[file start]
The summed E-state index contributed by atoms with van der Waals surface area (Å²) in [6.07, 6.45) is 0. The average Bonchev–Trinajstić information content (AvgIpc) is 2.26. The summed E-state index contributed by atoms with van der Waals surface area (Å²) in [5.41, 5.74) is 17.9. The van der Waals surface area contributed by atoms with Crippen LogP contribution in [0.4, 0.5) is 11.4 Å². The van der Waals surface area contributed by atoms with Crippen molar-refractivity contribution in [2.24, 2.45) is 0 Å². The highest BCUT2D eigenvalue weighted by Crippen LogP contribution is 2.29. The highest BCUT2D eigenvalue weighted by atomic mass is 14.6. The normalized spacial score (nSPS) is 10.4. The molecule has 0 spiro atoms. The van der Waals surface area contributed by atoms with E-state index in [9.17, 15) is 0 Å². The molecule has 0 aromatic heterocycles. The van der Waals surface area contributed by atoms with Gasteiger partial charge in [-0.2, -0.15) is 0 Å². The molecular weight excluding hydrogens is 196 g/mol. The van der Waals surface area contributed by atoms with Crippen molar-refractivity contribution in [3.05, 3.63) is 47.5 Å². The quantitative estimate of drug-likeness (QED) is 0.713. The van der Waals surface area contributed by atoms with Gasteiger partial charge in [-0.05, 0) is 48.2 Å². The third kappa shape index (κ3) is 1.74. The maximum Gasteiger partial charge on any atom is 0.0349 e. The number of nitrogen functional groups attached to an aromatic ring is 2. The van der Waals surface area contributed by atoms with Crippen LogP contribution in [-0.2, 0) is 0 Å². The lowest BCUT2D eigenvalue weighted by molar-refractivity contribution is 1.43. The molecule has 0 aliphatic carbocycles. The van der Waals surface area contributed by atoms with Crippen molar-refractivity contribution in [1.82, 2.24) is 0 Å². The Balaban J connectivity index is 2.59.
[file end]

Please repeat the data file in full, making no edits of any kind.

The summed E-state index contributed by atoms with van der Waals surface area (Å²) in [6.07, 6.45) is 0. The average Bonchev–Trinajstić information content (AvgIpc) is 2.26. The summed E-state index contributed by atoms with van der Waals surface area (Å²) in [5.41, 5.74) is 17.9. The van der Waals surface area contributed by atoms with Crippen LogP contribution in [0.4, 0.5) is 11.4 Å². The van der Waals surface area contributed by atoms with Crippen molar-refractivity contribution in [2.24, 2.45) is 0 Å². The highest BCUT2D eigenvalue weighted by Crippen LogP contribution is 2.29. The highest BCUT2D eigenvalue weighted by atomic mass is 14.6. The normalized spacial score (nSPS) is 10.4. The molecule has 0 spiro atoms. The van der Waals surface area contributed by atoms with E-state index in [9.17, 15) is 0 Å². The molecule has 0 aromatic heterocycles. The van der Waals surface area contributed by atoms with Gasteiger partial charge in [-0.2, -0.15) is 0 Å². The molecular weight excluding hydrogens is 196 g/mol. The van der Waals surface area contributed by atoms with Crippen molar-refractivity contribution in [3.05, 3.63) is 47.5 Å². The quantitative estimate of drug-likeness (QED) is 0.713. The van der Waals surface area contributed by atoms with Gasteiger partial charge in [-0.05, 0) is 48.2 Å². The third kappa shape index (κ3) is 1.74. The maximum Gasteiger partial charge on any atom is 0.0349 e. The number of nitrogen functional groups attached to an aromatic ring is 2. The van der Waals surface area contributed by atoms with Crippen LogP contribution in [-0.2, 0) is 0 Å². The lowest BCUT2D eigenvalue weighted by molar-refractivity contribution is 1.43. The molecule has 0 aliphatic carbocycles. The van der Waals surface area contributed by atoms with Crippen molar-refractivity contribution in [1.82, 2.24) is 0 Å². The Balaban J connectivity index is 2.59.